Like much of the world, schools in Canada have been closed in the wake of the COVID-19 pandemic. In Ontario, the closures come on the heels of rotating teachers strikes earlier in the year that paralysed schools.
Children and teens no longer have the structure of school, and social distancing rules have cut them off physically from their friends, except on social media.
Scenes of children running up and down the streets are replaced with silence as they are stuck inside on the Xbox, iphone or watching TV. And as their children get restless, parents are getting increasingly frustrated.
The Ontario government says the school shutdown will continue beyond April 5 and last indefinitely until the pandemic is under control. The province is planning to roll out online learning for students during the COVID-19 lockdown, but has yet to provide more details about when this will happen and how it will guarantee computer access for all the students in the province.
Sundri Gunraj is a mother of two daughters. One is 12, the other eight years old. She says that it has been hard for her to keep her children at home as they are oblivious to the danger of the disease.
“I give them assignments to work on in the morning and afternoon and from time-to-time we spend time playing cards,” said Gunraj. “But when they get tired of all this, they want to go out and feel the fresh air, explore what’s going on outside. But they have no choice besides making a sad face.”
Gunraj is trying to keep her children occupied by teaching them how to prepare meals. Before Ontario’s declared state of emergency, she managed a clothing store and didn’t have much time to teach her daughters this essential skill. Gunraj has found that cooking with her daughters has united the family.
But family frustrations can boil over, and Gunraj urges everyone to look out for the children in their communities. She worries the pressure that comes from prolonged stay-at-home orders will cause an uptick in child abuse.
“I firmly urge people in general to stay watchful about the security of kids in families,” said Gunraj.
In an interview with New Canadian Media, Dr. Navjot Brainch, a psychiatrist in New York City, says it’s important for parents to take care of their mental wellbeing first so they can care for their children.
“As they say in airplanes, put your mask on first before assisting your children,” said Dr. Brainch.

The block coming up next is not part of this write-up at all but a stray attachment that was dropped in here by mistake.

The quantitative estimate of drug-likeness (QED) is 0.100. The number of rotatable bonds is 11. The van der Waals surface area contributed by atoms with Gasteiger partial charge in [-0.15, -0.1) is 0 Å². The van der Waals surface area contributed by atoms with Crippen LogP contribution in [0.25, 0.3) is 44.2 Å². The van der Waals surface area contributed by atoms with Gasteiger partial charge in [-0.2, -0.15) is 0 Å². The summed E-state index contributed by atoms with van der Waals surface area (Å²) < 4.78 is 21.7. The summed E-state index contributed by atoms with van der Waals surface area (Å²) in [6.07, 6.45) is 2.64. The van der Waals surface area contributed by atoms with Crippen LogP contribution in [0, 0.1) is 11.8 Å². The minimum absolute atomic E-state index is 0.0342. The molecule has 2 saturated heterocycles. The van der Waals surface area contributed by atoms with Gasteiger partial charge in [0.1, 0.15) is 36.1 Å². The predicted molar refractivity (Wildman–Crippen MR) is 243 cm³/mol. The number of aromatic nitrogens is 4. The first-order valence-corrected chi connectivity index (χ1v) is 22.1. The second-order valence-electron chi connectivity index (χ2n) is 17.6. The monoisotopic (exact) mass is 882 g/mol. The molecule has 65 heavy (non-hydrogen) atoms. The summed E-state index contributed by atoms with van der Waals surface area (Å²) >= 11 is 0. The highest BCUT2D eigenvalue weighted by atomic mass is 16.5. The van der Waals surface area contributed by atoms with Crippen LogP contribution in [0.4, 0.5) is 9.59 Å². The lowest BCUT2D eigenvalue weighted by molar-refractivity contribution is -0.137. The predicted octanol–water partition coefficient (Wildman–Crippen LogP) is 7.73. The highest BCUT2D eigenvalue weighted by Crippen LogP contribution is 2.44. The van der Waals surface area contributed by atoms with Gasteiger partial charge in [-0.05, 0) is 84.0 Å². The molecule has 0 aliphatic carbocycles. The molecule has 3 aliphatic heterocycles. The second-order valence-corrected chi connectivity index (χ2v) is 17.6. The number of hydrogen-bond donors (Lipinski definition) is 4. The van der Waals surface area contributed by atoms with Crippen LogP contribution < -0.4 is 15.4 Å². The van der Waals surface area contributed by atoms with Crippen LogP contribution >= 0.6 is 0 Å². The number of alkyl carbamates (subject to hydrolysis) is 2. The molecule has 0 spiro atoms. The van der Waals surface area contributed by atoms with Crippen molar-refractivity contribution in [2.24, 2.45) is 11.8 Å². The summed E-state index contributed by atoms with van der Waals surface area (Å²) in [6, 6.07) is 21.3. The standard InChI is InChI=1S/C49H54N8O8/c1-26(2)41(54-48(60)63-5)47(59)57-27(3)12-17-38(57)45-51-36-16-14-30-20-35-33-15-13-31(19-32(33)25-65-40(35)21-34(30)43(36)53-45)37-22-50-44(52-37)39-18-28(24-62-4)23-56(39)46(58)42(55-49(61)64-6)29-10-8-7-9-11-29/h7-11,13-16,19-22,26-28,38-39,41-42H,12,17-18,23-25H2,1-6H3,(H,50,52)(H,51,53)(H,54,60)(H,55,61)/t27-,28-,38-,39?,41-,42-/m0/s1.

Here are Dr. Navjot Brainch’s tips for surviving a pandemic with kids
- Communicate with each other as a couple and then explain to the kids about what is going on and why it is necessary. Try to speak to children in simple terms they understand. An example of this could be in how the children can be superheroes and protect the world by practicing social distancing.
- Read COVIBOOK by Mind Heart to your children. Geared for kids under seven years old, this colourful and printable COVID-19 storybook breaks down the virus and helps them manage anxiety/stress. It’s also available in many languages.
- Working in shifts can help parents take time and space for themselves when needed and rejuvenate and manage their own stress/anxiety.
- Participating together as a family in an activity that is enjoyable to everyone like playing board games, building blocks, or reading stories, will help decrease screen time. Using audible books or education subscriptions is also an excellent idea to help children learn.
- Parents should involve kids in a project that has been pending for a while like re-organizing their room, decorating the room, painting and crafts.
- Spending together much needed quality family time and coming up with things/activities that will become part of tradition and will be carried forward after the quarantine is helpful.
- Skype, FaceTime to help children feel connected to peers and family.
- Plan physical activities that you can do with your kids.
- To keep it organized, make lists of things to do a day before so that when kids wake up in the morning, they know what their day looks like.
- Like everything else, this will pass too! Instilling hope and answering questions of children can help lower their anxiety. Uncertainty of not knowing is anxiety provoking, but validating this can be helpful for your partner and for your children.
This story has been produced under NCM’s mentoring program. Mentor: Isaac Oommen